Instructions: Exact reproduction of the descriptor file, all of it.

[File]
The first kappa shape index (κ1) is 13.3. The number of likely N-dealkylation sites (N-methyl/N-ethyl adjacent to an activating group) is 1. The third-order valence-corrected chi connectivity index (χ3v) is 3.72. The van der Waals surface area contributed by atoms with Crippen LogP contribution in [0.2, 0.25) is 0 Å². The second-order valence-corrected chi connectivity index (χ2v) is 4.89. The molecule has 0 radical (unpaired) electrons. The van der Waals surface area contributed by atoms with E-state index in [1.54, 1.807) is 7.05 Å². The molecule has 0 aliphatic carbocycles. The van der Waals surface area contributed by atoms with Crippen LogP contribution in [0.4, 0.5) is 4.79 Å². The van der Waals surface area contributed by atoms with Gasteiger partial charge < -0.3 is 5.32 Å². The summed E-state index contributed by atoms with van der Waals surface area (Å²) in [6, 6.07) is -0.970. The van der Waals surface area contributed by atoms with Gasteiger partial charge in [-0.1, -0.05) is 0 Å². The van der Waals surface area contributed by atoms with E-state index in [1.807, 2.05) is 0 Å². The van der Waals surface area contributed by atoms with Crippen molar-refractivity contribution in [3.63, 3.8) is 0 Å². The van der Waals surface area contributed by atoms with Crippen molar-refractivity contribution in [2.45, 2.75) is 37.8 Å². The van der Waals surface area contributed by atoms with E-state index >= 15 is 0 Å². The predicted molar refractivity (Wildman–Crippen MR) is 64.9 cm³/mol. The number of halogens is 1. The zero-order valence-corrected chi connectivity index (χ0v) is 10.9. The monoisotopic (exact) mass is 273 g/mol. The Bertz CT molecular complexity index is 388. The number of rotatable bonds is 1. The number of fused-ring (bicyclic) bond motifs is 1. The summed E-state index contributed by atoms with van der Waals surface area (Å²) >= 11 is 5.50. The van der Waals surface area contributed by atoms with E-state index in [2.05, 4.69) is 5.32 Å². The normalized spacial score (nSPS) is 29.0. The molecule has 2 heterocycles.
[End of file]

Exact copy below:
The first kappa shape index (κ1) is 13.3. The number of likely N-dealkylation sites (N-methyl/N-ethyl adjacent to an activating group) is 1. The third-order valence-corrected chi connectivity index (χ3v) is 3.72. The van der Waals surface area contributed by atoms with Crippen LogP contribution in [0.2, 0.25) is 0 Å². The second-order valence-corrected chi connectivity index (χ2v) is 4.89. The molecule has 0 radical (unpaired) electrons. The van der Waals surface area contributed by atoms with E-state index in [1.54, 1.807) is 7.05 Å². The molecule has 0 aliphatic carbocycles. The van der Waals surface area contributed by atoms with Crippen LogP contribution in [0.4, 0.5) is 4.79 Å². The van der Waals surface area contributed by atoms with Gasteiger partial charge < -0.3 is 5.32 Å². The summed E-state index contributed by atoms with van der Waals surface area (Å²) in [6, 6.07) is -0.970. The van der Waals surface area contributed by atoms with Gasteiger partial charge in [-0.1, -0.05) is 0 Å². The van der Waals surface area contributed by atoms with E-state index in [1.807, 2.05) is 0 Å². The van der Waals surface area contributed by atoms with Crippen molar-refractivity contribution in [3.63, 3.8) is 0 Å². The van der Waals surface area contributed by atoms with Crippen molar-refractivity contribution in [2.45, 2.75) is 37.8 Å². The van der Waals surface area contributed by atoms with E-state index >= 15 is 0 Å². The predicted molar refractivity (Wildman–Crippen MR) is 64.9 cm³/mol. The number of halogens is 1. The zero-order valence-corrected chi connectivity index (χ0v) is 10.9. The monoisotopic (exact) mass is 273 g/mol. The Bertz CT molecular complexity index is 388. The number of rotatable bonds is 1. The number of fused-ring (bicyclic) bond motifs is 1. The summed E-state index contributed by atoms with van der Waals surface area (Å²) >= 11 is 5.50. The van der Waals surface area contributed by atoms with E-state index in [2.05, 4.69) is 5.32 Å². The normalized spacial score (nSPS) is 29.0. The molecule has 2 heterocycles.